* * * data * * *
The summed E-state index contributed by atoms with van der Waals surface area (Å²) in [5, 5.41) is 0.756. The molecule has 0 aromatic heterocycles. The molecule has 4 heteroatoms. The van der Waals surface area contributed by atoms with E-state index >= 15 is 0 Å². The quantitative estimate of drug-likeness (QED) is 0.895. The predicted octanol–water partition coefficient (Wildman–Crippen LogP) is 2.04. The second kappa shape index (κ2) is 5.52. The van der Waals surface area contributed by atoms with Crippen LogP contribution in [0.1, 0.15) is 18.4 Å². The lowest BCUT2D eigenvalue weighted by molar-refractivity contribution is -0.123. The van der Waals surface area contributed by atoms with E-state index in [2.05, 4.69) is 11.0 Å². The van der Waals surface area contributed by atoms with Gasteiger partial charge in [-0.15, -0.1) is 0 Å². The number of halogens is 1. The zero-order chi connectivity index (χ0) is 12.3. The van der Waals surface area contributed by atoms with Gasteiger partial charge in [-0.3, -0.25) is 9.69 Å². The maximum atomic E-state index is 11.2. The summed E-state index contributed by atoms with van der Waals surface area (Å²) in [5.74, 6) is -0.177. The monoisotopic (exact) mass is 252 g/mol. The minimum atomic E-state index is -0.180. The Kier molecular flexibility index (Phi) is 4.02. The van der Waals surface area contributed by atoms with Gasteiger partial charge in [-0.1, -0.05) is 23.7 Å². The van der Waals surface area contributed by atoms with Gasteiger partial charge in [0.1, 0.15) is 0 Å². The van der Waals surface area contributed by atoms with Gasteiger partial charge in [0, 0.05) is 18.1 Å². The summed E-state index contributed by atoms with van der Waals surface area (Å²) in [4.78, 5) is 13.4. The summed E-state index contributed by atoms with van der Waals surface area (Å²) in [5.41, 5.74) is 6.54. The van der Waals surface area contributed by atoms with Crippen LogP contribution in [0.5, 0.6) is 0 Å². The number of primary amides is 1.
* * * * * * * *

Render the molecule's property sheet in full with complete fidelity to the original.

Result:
The summed E-state index contributed by atoms with van der Waals surface area (Å²) in [5, 5.41) is 0.756. The molecule has 0 aromatic heterocycles. The molecule has 4 heteroatoms. The van der Waals surface area contributed by atoms with E-state index >= 15 is 0 Å². The quantitative estimate of drug-likeness (QED) is 0.895. The predicted octanol–water partition coefficient (Wildman–Crippen LogP) is 2.04. The second kappa shape index (κ2) is 5.52. The van der Waals surface area contributed by atoms with Crippen LogP contribution in [0.1, 0.15) is 18.4 Å². The lowest BCUT2D eigenvalue weighted by molar-refractivity contribution is -0.123. The van der Waals surface area contributed by atoms with E-state index in [2.05, 4.69) is 11.0 Å². The van der Waals surface area contributed by atoms with Gasteiger partial charge in [-0.15, -0.1) is 0 Å². The number of halogens is 1. The zero-order chi connectivity index (χ0) is 12.3. The van der Waals surface area contributed by atoms with Gasteiger partial charge in [-0.3, -0.25) is 9.69 Å². The maximum atomic E-state index is 11.2. The summed E-state index contributed by atoms with van der Waals surface area (Å²) in [5.74, 6) is -0.177. The monoisotopic (exact) mass is 252 g/mol. The minimum atomic E-state index is -0.180. The Kier molecular flexibility index (Phi) is 4.02. The van der Waals surface area contributed by atoms with Gasteiger partial charge in [-0.1, -0.05) is 23.7 Å². The van der Waals surface area contributed by atoms with Gasteiger partial charge in [0.1, 0.15) is 0 Å². The van der Waals surface area contributed by atoms with Gasteiger partial charge in [0, 0.05) is 18.1 Å². The summed E-state index contributed by atoms with van der Waals surface area (Å²) in [4.78, 5) is 13.4. The summed E-state index contributed by atoms with van der Waals surface area (Å²) in [5.41, 5.74) is 6.54. The van der Waals surface area contributed by atoms with Crippen LogP contribution in [0.5, 0.6) is 0 Å². The number of primary amides is 1.